A questionnaire is a collection of information relating to the same unit of observation (such as a household, person, or factory). A typical questionnaire consists of an identification section followed by other sections grouped by topic. Each section includes a set of related questions, each of which is associated with a list of response values. A questionnaire usually constitutes a case.
Any type of questionnaire will have an identification section that uniquely identifies the form, as well as one or more sections on different topics. Some sections may occur once per questionnaire while other sections are repeated many times. For example, in a typical housing and population census, a questionnaire would contain a section for the housing questions, and a section for the population questions. The questions in the housing section will be answered once per questionnaire [household], while the questions on the population section will be answered by every person in the household. If the census is collecting information on vacant housing units then the questions on the population section will not be answered. In a school survey, for example, the questionnaire would have an identification section and only one section to collect basic information for each student. The questionnaires for the different students are not related.
The identification section identifies the questionnaire, usually with numeric geographic codes. The combination of identification codes (such as province, district, village, household) on a questionnaire uniquely identifies the form. These are the codes you would need to locate a specific questionnaire.
The basic element of the questionnaire is the question. Each section of the questionnaire contains a set of one or more questions being asked for this census or survey.
The valid options in response to a question are usually listed in the questionnaire. Some responses are quantitative, such as "size of farm" or "age of person," and some are qualitative, such as "relationship to head of household" or "crop grown." Responses can be numeric or alphanumeric. Most descriptive responses are equated to numeric codes that are placed on the questionnaire. However, some descriptive responses remain as alphabetic text.
In the data dictionary a topic section is usually equivalent to a record. A record includes data items (questions) that are associated with one or more value sets (response values). Records with the same identification codes (i.e., questionnaire IDs) comprise a single questionnaire.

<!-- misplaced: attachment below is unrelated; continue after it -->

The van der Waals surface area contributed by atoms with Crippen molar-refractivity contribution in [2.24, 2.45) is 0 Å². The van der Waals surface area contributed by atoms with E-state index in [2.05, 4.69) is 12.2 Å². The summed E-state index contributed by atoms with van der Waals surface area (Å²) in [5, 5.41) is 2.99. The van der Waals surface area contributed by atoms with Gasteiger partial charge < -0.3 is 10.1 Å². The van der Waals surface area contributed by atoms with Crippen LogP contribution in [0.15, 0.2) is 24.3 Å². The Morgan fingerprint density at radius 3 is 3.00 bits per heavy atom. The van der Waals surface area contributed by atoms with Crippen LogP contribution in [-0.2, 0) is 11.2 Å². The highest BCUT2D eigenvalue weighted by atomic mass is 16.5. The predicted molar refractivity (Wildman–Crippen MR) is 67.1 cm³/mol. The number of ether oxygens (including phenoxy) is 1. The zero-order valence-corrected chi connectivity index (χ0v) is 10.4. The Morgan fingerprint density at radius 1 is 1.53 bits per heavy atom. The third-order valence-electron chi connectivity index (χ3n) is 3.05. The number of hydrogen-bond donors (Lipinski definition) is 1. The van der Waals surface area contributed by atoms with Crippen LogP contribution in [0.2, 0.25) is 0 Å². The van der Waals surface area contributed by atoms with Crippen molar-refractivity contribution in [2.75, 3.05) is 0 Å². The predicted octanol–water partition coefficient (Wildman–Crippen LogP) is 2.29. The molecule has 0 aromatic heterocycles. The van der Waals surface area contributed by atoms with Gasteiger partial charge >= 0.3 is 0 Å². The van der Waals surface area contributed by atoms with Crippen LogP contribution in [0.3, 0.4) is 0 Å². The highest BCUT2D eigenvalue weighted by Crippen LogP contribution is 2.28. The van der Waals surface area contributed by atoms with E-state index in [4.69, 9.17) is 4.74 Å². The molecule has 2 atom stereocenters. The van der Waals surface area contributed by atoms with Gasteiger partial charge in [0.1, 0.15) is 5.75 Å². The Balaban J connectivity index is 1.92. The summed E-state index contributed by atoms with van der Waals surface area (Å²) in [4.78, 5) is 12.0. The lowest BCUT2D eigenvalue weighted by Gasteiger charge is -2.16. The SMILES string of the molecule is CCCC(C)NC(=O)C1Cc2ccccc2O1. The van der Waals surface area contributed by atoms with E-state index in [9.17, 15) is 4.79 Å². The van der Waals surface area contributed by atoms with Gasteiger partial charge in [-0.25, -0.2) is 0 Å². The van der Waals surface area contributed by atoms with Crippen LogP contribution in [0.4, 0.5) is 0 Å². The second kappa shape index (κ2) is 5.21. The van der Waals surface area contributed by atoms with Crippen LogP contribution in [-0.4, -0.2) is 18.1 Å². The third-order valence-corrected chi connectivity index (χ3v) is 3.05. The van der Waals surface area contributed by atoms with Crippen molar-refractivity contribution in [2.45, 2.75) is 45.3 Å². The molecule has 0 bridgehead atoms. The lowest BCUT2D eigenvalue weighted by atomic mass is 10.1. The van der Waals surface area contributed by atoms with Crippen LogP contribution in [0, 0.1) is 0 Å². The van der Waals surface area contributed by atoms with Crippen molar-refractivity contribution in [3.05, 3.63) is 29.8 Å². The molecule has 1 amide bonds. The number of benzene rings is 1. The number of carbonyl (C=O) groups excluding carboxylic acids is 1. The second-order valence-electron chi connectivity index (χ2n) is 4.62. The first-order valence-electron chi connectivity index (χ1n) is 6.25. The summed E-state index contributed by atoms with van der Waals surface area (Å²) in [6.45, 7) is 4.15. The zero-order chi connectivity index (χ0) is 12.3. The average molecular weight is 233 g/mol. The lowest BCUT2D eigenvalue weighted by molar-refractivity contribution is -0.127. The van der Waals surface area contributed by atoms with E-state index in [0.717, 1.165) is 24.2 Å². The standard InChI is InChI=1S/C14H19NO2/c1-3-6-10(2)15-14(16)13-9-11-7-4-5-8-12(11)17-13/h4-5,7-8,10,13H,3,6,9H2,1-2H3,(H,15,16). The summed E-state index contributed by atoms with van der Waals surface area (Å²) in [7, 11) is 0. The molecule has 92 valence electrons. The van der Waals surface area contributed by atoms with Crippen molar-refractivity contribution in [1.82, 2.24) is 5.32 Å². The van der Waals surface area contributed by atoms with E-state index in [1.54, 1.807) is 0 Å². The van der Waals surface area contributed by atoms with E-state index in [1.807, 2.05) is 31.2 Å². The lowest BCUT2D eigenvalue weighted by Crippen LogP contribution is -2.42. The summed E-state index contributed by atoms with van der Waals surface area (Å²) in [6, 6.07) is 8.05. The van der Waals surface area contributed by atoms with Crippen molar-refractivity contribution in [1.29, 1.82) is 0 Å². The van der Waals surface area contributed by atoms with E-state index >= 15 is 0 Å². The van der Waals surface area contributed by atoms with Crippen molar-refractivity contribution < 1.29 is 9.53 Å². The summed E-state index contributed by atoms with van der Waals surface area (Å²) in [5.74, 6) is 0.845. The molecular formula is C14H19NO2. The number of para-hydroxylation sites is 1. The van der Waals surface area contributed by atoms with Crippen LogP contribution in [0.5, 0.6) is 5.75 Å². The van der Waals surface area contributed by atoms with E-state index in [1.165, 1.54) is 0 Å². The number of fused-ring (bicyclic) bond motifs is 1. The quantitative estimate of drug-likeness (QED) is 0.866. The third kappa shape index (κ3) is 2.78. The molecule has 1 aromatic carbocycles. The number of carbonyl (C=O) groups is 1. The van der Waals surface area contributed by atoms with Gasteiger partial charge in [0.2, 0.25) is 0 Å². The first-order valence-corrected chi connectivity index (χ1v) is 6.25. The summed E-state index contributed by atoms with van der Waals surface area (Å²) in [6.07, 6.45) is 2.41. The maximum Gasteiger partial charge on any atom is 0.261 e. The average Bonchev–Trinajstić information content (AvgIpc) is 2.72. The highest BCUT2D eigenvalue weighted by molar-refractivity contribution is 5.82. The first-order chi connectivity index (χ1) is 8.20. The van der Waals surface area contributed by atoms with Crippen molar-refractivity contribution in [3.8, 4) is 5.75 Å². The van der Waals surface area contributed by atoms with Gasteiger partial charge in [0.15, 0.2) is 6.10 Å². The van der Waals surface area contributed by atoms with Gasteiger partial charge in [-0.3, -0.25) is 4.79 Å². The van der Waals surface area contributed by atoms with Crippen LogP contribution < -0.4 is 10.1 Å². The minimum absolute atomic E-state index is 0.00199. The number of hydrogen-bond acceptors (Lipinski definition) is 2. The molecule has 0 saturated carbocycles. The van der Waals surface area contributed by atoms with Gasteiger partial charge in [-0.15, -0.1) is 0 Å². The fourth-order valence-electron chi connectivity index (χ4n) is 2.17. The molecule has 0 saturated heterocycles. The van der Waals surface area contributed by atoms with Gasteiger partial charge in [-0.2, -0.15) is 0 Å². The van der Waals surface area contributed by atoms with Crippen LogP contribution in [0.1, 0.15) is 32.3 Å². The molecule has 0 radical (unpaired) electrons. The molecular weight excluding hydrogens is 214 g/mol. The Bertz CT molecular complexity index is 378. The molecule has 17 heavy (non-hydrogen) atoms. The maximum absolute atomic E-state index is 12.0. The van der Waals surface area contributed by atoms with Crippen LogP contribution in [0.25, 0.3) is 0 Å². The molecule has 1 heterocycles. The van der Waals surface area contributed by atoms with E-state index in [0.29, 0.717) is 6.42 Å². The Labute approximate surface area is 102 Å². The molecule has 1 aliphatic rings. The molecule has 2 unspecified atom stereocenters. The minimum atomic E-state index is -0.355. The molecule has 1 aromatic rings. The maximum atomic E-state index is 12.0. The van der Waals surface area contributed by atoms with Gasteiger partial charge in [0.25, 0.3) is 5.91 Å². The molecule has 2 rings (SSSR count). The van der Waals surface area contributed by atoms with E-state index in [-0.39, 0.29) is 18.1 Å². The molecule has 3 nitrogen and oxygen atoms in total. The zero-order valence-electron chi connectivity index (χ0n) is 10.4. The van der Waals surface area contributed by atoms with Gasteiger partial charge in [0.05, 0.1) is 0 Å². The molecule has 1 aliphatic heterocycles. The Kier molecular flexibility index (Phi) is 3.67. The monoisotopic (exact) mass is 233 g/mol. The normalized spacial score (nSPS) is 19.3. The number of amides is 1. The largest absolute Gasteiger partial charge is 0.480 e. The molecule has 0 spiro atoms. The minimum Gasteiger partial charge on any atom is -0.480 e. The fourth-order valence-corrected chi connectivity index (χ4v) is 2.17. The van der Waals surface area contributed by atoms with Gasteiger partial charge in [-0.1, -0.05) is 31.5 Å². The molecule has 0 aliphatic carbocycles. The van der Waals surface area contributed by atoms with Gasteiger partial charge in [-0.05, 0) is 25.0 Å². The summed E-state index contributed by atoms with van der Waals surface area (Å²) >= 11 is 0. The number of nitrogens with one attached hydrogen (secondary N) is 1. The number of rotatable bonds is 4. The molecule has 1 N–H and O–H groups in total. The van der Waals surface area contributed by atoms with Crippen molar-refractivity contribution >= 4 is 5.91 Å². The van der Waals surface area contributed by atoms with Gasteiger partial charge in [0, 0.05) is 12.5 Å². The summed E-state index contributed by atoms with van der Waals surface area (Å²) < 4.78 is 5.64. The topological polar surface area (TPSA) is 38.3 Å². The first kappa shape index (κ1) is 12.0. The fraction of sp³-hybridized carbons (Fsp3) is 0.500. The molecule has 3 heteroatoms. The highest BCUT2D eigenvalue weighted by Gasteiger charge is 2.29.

Similarly, a data dictionary may have records that occur once and records that repeat many times. The typical housing and population census will have one housing record and as many population records as people in the household; the housing and population records will equate to one questionnaire, and these records are related. If our study permits vacant housing units, then the data file will not include a population record for an unoccupied housing unit. In the school survey each questionnaire will only have one record, and there is no relationship between records in the data file. This type of data file is known as a "flat data file." The records for the different sections will most likely have different structures. Using the data dictionary module you can identify each record structure using a record type
name and code.
Similarly in the data dictionary, you first define the identification items
to uniquely identify the questionnaire. These data will appear on every record in a data file, as they are "common" to all of the records. In a data file, if a group of questionnaire ID fields uniquely identify the unit under observation, then those records make up one questionnaire. In the case of the student survey the student identification number could serve as the questionnaire identification.
In the data dictionary, the data item contains the response to a question, and is therefore the most basic element of a questionnaire; AGE
, and CROP_CODE
are all examples of items. Related items should be placed in the same record. And, just like records and levels
, data items possess properties
(such as a unique name, label, etc.). Items in data files must be fixed format, that is, items must have the same starting position and length in every record where they occur.
In the data dictionary, the responses in the questionnaire are defined as value sets. A single value set can contain one or more values
. The valid values can be defined as individual values or ranges of values.